Thursday, April 26, 2007

Duplicate Publication: Journal Retracts Cha Article

The Fertility and Sterilityjournal has apparently retracted on grounds of "duplicate publication" a paper also involved in allegations of plagiarism by Korean scientist Kwang-Yul Cha.

The matter became of interest in California after the state's stem cell agency approved a $2.6 million research grant for a subsidiary of Cha's Korean organization.

Tony Knight, a spokesman for Cha, sent a copy of the press release announcing the journal's action to the California Stem Cell Report. The release, however, does not yet appear to be on the Fertility and Sterility journal web site. We have queried the journal concerning the information, which did not address the plagiarism allegations.

Here is the statement from Fertility and Sterility as relayed by Knight. A statement from Cha Health Systems follows along with a link to a piece in The Scientist magazine today on the matter.
"For immediate release: April 26, 2007

"The December 2005 issue of /Fertility and Sterility/ included an article entitled “Quantification of Mitochondrial DNA Using Real-time Polymerase Chain Reaction in Patients with Premature Ovarian Failure.” The article was originally published in the /Korean Journal of Obstetrics and Gynecology /(/KJOG/) in 2004, under a different title, with some authors different from those listed in the publication appearing in /Fertility and Sterility/.

"Based on the prior publication of the article, which is contrary to the standards of /Fertility and Sterility/ and medical and scientific publishing, /Fertility and Sterility /has decided to retract the article and will publish that fact in an upcoming issue of /Fertility and Sterility/. This decision was based only on the issue of duplicate publication and does not reflect on the scientific validity of the paper.

"Dr. Sook-Hwan Lee was listed as corresponding author of each version of the article. Dr. Lee has admitted responsibility for the duplicate publications of the article and states that none of the other persons listed as authors had knowledge that the article submitted to /Fertility and Sterility/ had been previously published in KJOG.

"After carefully considering the facts available to it, /Fertility and Sterility/ has determined that Dr. Lee will not be allowed to publish materials in /Fertility and Sterility/ for the period of three years. No action will be taken as to any of the other persons listed as authors of the /Fertility and Sterility/ article, Kwang-Yul Cha, MD, PhD; Hyung-Min Chung, PhD; Kwang-Hyun Baek, PhD; Sung-Won Cho, MS, and Kyu-Bum Kwack, PhD."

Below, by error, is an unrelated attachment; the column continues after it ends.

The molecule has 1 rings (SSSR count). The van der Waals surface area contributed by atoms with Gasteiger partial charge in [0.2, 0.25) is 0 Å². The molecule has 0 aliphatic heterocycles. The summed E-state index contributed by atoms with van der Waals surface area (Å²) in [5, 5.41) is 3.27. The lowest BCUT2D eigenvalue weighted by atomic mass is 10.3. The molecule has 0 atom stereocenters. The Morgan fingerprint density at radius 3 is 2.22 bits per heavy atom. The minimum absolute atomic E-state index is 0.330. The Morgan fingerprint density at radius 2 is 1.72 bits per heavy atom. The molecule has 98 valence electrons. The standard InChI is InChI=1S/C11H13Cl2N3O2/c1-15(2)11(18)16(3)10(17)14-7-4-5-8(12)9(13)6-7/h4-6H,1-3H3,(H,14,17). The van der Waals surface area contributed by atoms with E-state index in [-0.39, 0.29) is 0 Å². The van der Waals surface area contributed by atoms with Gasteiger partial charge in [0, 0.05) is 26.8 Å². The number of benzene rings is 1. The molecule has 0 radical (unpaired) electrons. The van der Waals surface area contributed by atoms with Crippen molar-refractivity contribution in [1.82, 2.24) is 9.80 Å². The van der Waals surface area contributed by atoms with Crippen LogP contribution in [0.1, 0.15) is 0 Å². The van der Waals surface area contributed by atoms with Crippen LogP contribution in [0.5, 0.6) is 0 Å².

The Cha Health Systems statement said:
"The (journal) said its decision to retract the article was based only on the issue of duplicate publication. We were hopeful that the paper would not be retracted, but we are pleased that the board recognized its scientific merit. We have said from the beginning that Kwang-Yul Cha, MD, PhD; Hyung-Min Chung, PhD; Kwang-Hyun Baek, PhD; Sung-Won Cho, MS, and Kyu-Bum Kwack, PhD. knew nothing of the paper’s prior publication. We are gratified that the /F&S/ board reached the same
conclusion."
The Scientist magazine article on the matter did not contain information on the journal action, but said it had not made a decision on how to handle the plagiarism issue. Sphere: Related Content

1 comment:

  1. If one visits the website for Fertility & Sterility, one will find the following under DUPLICATE PUBLICATION:

    All papers that are submitted must report unpublished work and cannot be under consideration for publication elsewhere. If a manuscript contains more than 200 words of previously published text or if previously published figures or tables are submitted, written permission must be obtained from the holder of the copyright. Copies of permission letters must be submitted with the original manuscript. Material that is published without permission from the copyright holder will be considered duplicate publication, which is a serious offense.

    Previously published material can be cited in a manuscript, but it must be indicated by quotation marks. If more than 200 words from a previously published manuscript appear in a manuscript that is submitted as an original work and if this material is not indicated with quotation marks, the material will be considered to be plagiarized. Plagiarism is also a serious offense.


    As noted on IPBiz, the second paragraph would indicate that the Fertility & Sterility guidelines on DUPLICATE PUBLICATION show that the use of "more than 200 words from a previously published manuscript" without enclosure by quotation marks is plagiarism. It would seem that Fertility & Sterility considers self-plagiarism to be plagiarism. Whether or not any individual thinks "you can (or cannot) plagiarize yourself," it is the rules provided by Fertility & Sterility that control submissions made to Fertility & Sterility.

    Separately, as pointed out on IPBiz, plagiarism and copyright infringement are two different matters.

    ReplyDelete